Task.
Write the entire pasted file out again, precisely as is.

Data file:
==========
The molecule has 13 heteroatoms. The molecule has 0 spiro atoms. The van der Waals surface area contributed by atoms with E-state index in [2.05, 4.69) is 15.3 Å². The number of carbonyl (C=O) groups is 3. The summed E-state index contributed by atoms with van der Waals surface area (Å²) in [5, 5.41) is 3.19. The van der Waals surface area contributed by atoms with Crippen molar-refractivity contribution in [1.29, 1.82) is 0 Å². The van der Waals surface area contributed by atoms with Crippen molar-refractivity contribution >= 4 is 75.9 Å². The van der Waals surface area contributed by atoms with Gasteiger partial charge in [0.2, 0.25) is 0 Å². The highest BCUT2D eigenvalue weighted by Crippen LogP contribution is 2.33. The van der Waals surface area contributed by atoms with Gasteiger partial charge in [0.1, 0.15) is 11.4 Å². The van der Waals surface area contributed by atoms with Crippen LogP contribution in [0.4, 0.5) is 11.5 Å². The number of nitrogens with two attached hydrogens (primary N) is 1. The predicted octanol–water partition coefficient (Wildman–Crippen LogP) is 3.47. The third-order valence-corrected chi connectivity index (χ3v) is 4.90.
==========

The molecule has 13 heteroatoms. The molecule has 0 spiro atoms. The van der Waals surface area contributed by atoms with E-state index in [2.05, 4.69) is 15.3 Å². The number of carbonyl (C=O) groups is 3. The summed E-state index contributed by atoms with van der Waals surface area (Å²) in [5, 5.41) is 3.19. The van der Waals surface area contributed by atoms with Crippen molar-refractivity contribution in [1.29, 1.82) is 0 Å². The van der Waals surface area contributed by atoms with Crippen molar-refractivity contribution >= 4 is 75.9 Å². The van der Waals surface area contributed by atoms with Gasteiger partial charge in [0.2, 0.25) is 0 Å². The highest BCUT2D eigenvalue weighted by Crippen LogP contribution is 2.33. The van der Waals surface area contributed by atoms with Gasteiger partial charge in [0.1, 0.15) is 11.4 Å². The van der Waals surface area contributed by atoms with Crippen LogP contribution in [0.4, 0.5) is 11.5 Å². The number of nitrogens with two attached hydrogens (primary N) is 1. The predicted octanol–water partition coefficient (Wildman–Crippen LogP) is 3.47. The third-order valence-corrected chi connectivity index (χ3v) is 4.90.